Get the latest news straight to your inbox.
Register for the Telecoms.com newsletter here.
June 22, 2016
Mobile device giant Apple will no longer be including the standard 3.5 mm headphone jack in future iterations of the iPhone, according to sources of the WSJ.
This doesn’t mean a move exclusively to Bluetooth headphones, however, as the rumour is that iPhone users will instead use the same Lightning port that they currently for charging and data transfer. However, some in the gadget media are less than keen.
An opinion piece written by the Editor in Chief of tech site The Verge, which has historically been mostly approving of Apple innovations, doesn’t pull its punches. “Taking the headphone jack off phones is user-hostile and stupid,” declares the headline, before adding “Have some dignity”.
The author is actually venting about the broader underlying trend towards ditching the headphone jack, not just Apple, but the WSJ story seems to have moved him to make his feelings known. Among his objections are: moving from analogue to digital opens the door to DRM on audio, which will limit the number of devices you can consume your audio through.
That was the big one but he also points out that the user experience with Bluetooth remains far from ideal, that reducing the number of built-in ports increases the need for cumbersome dongles, that making Android and iPhone headphones incompatible is bad, and lastly: if it ain’t broke don’t fix it.
On the other side of the fence is Apple loyalist site Daring Fireball, which takes issue with The Verge and points out that Apple has a strong track record of moving away from obsolete technologies such as floppy and disk drives. It infers that the removal of the 3.5 mm jack is inevitable and that Apple has always looked to anticipate obsolescence rather than waiting for it.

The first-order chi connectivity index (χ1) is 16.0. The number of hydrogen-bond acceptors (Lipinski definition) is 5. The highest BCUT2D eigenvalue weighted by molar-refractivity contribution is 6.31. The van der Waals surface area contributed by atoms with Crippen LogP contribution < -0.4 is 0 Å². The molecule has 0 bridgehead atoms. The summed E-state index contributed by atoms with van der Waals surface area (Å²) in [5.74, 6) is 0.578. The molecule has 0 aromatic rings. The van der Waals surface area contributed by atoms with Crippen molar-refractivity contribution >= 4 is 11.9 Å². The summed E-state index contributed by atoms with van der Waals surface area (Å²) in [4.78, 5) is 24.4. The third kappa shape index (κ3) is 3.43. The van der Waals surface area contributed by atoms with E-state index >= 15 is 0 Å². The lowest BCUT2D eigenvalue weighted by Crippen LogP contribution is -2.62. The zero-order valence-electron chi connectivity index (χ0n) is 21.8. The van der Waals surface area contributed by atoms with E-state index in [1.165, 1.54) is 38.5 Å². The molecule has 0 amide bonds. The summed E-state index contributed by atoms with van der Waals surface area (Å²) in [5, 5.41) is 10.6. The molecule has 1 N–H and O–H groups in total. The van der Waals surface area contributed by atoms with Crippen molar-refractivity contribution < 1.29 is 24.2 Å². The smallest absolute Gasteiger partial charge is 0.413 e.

Other than this the essence of the WSJ leak is that the 2016 iPhones will be pretty much the same as the 2015 ones. The removal of the headphone jack will enable a further increment of thinness, which seems to be prized almost as much in smartphones as it is in fashion, but that’s about it. The piece observes that this is a break from the tradition of introducing a major design overhaul every two years and sets the stage for a big one in 2017. If that’s the case this could be a disappointing year for iPhone sales.
In our view there’s no question that wireless headphones are preferable. There’s no wire to get tangled up, to flap in your face while exercising, or to yank them out of your ear when you turn your head. However Bluetooth remains a work in progress as a user experience and the DRM issue is a concern. Ultimately nobody like to have choice taken away from them, but Apple has a history of doing just that and ultimately being rewarded for it, so there’s little reason to believe it will change now.
As the Editorial Director of Telecoms.com, Scott oversees all editorial activity on the site and also manages the Telecoms.com Intelligence arm, which focuses on analysis and bespoke content.
Scott has been covering the mobile phone and broader technology industries for over ten years. Prior to Telecoms.com Scott was the primary smartphone specialist at industry analyst Strategy Analytics’. Before that Scott was a technology journalist, covering the PC and telecoms sectors from a business perspective.
Follow him @scottbicheno
You May Also Like